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B.C. mom calls for de-escalation training after autistic son handcuffed in hospital

Click to play video: 'B.C. mom calls for de-escalation training after son handcuffed in hospital'
B.C. mom calls for de-escalation training after son handcuffed in hospital
A Vancouver mother wants answers after her 12 year-old autistic son was handcuffed on the floor of BC Children's Hospital -- by two transit police officers. She says the officers should have done a better job de-escalating the situation. Sarah MacDonald has the story, including the perspective from police – Jan 27, 2023

A B.C. mother is calling for better de-escalation training for law enforcement after her 12-year-old son, who has autism, was handcuffed at BC Children’s Hospital.

In an interview with Global News, Mia said she and her son, Anthony, were at the Commercial-Broadway SkyTrain Station on Thursday when he became more upset over an earlier incident and tried to run off. Global News is not publishing Mia’s last name to protect her son’s identity.

According to Metro Vancouver Transit Police, officers responded to the station after a call from an attendant and arrived to find a child assaulting a woman, later identified as Mia and her son.

Officers eventually chose to handcuff Anthony and bring him to the children’s hospital under the Mental Health Act, police said.

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After escorting the family to the hospital, officers wound up handcuffing the boy again, this time with his face pressed against the ground. Mia tried to get the officers off him but couldn’t, so she started recording a video on her phone.

“I didn’t want to be that person to post a video about the police, because they helped me,” said Mia in an interview. “But just one sound of my kid whining and I turn around and he’s on the ground in handcuffs.”

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“I’m doing the best I can with my kid and his behaviour,” she went on. “I’ve only tried to show him positive ways of calming down, but I can only do so much. And he can only handle so much.”

The recording shows Anthony on the ground, being held down by two officers. Eventually the boy is uncuffed and taken into another room.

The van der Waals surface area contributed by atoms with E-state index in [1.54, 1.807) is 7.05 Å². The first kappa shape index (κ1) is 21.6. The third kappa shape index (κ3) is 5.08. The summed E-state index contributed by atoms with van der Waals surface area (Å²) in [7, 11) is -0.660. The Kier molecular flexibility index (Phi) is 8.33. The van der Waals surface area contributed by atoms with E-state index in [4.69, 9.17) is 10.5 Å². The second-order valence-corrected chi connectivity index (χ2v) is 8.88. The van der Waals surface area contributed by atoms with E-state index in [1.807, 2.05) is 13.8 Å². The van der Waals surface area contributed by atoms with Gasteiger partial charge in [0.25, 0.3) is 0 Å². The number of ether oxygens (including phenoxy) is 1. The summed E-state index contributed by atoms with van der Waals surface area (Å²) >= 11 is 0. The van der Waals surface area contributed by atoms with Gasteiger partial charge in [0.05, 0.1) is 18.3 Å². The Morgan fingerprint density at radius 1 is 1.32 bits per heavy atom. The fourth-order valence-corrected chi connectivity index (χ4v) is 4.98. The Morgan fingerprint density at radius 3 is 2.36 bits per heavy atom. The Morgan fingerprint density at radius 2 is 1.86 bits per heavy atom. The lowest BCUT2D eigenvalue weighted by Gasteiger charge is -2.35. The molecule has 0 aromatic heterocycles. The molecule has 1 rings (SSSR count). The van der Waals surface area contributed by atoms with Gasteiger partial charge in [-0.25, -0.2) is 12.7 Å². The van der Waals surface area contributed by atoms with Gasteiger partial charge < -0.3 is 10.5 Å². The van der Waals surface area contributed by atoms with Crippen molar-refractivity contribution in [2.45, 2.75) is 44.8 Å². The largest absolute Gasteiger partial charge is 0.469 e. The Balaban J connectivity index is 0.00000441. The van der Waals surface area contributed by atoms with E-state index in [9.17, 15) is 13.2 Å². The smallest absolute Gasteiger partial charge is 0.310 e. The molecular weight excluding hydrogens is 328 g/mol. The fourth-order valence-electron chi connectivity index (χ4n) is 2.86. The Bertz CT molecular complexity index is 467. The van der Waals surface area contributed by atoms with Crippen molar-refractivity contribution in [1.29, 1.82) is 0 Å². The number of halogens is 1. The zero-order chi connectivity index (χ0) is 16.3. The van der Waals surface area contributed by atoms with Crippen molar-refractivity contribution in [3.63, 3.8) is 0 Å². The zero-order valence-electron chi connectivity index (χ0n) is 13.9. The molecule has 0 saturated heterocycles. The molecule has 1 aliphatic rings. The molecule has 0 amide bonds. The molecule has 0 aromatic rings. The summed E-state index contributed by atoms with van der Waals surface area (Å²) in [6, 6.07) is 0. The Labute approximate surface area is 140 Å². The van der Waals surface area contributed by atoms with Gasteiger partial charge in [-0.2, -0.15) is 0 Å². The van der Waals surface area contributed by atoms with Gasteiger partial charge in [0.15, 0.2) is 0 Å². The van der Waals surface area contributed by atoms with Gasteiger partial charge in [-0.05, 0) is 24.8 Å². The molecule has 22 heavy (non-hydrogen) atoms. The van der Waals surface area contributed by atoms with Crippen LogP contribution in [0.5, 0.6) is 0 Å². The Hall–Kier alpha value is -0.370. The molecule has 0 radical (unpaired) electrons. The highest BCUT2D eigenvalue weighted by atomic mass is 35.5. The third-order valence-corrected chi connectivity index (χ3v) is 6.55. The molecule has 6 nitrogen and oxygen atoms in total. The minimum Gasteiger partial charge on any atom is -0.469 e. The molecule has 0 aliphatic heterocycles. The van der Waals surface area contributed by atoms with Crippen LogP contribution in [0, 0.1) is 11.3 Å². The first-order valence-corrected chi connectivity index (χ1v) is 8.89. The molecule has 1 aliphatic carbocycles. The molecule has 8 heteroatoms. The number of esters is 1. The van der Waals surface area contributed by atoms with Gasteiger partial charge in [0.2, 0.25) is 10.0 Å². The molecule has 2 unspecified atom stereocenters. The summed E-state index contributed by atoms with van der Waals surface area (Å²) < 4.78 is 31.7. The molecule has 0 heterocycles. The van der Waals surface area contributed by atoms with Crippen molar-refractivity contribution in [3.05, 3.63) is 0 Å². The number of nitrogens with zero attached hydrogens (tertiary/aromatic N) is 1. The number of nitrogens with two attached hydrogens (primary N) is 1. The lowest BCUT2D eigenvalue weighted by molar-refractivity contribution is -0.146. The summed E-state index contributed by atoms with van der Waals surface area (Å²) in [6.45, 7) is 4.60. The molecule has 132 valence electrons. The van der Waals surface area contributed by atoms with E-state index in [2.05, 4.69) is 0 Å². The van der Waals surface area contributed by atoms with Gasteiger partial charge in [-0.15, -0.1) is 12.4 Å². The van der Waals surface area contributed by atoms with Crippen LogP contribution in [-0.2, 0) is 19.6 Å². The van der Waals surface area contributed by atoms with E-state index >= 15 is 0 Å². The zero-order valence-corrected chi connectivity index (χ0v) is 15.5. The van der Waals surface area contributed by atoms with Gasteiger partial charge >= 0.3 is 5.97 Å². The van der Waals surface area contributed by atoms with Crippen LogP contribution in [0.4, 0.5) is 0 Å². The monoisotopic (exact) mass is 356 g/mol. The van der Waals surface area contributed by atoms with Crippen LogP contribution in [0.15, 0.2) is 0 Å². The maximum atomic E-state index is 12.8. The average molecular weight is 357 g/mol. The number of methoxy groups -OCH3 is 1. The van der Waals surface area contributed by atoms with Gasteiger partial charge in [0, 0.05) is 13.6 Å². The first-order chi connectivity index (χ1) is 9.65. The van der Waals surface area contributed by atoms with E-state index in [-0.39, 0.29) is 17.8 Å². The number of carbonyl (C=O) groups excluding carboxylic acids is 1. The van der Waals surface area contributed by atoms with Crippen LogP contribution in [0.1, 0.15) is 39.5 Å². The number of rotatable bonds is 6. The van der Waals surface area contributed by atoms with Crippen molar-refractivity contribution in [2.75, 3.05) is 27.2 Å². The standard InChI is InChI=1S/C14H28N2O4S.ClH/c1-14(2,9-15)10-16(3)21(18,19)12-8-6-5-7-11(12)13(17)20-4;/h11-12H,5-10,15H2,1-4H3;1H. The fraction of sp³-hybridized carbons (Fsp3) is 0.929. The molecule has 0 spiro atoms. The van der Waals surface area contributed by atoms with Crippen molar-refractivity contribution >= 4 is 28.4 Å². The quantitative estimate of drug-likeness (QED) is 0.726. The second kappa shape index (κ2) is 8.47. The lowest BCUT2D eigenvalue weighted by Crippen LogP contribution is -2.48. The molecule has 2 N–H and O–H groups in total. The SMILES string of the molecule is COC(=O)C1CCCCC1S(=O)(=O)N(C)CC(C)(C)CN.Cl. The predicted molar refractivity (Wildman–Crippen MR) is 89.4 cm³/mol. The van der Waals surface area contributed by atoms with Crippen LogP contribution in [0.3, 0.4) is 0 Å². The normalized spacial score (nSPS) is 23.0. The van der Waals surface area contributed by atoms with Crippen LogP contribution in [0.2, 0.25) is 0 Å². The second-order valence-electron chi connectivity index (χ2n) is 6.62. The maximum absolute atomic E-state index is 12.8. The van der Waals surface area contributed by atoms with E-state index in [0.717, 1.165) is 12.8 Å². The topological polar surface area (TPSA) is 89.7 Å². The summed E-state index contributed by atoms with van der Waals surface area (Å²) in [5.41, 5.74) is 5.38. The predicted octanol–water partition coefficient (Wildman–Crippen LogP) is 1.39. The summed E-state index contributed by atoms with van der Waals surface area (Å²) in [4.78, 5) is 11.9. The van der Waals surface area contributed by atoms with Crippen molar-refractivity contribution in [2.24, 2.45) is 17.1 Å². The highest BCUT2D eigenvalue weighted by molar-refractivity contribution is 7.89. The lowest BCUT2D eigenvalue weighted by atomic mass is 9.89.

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Mia said she understands the situation at the SkyTrain station was a safety issue and that they were co-operating with transit officers — even riding to the hospital in separate cars — but her problem with the interaction was how her son was treated once they arrived at the hospital.

“We’ve been there maybe a handful of times, and my kid is used to a specific room, but we didn’t get that usual specific room. So he started whining,” she said.

“I was walking into the room first and he was behind me, whining and next thing you know, he’s on the floor.”

In a statement to Global News, transit police said the officers initially removed the handcuffs, but put them back on when Anthony “became combative” while being admitted for assessment.

“Once he had calmed down, the handcuffs were removed and the youth was admitted to hospital under the care of a physician,” the statement said.

“We have reached out to our partners at Canucks Autism Network who provide law enforcement training, for support and guidance to better deal with neurodivergent individuals who present an increased risk due to escalating violent behaviour, over and above the regular training we get from them as well as Pacific Autism Family Network.”

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Louise Witt, a director with the Autism Support Network and a parent of a child with autism, says interactions with police have the potential to be problematic.

“It does get frustrating for parents to have to explain over and over again about who their child is, the fact that they have autism, and [that] they may have issues around communication, socializing and behaviours,” said Witt.

“You get really exasperated trying to explain this to people, even professionals who you think would understand … There’s still a real lack of understanding.”

Police aren’t therapists, Witt acknowledged, but there’s training that can be done to help them identify the various different ways autism can present itself, how to interact with autistic people, as well as how to properly de-escalate.

“It should never get to the point like this little boy being placed face down on the floor in handcuffs,” she said. “There are better ways of dealing with this.”

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For her son, Mia said a de-escalation technique that often works is talking to him compassionately or sternly.

She said she usually holds him, looks at his face and asks him what he needs, and if he doesn’t respond, she has to be stern and tell him, ‘That’s enough, we’re not doing this right now,’ and that there will be consequences at home, such as no playing video games.

“To de-escalate that situation, they could have used their words first,” Mia said of the transit officers.

“They could have talked to my kid — he listens. He listens to me when I’m stern. And he listens to the officers when they’re stern.”

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Given the number of previous incidents that have happened in all parts of the country, law enforcement and other authorities who are regularly in contact with autistic people need more training, Witt said.

Mia added that they should lean more on families.

“(The officers) said they would take the lead from me. But that really didn’t happen. I would like to tell these guys you can be vocal before you become physical.”

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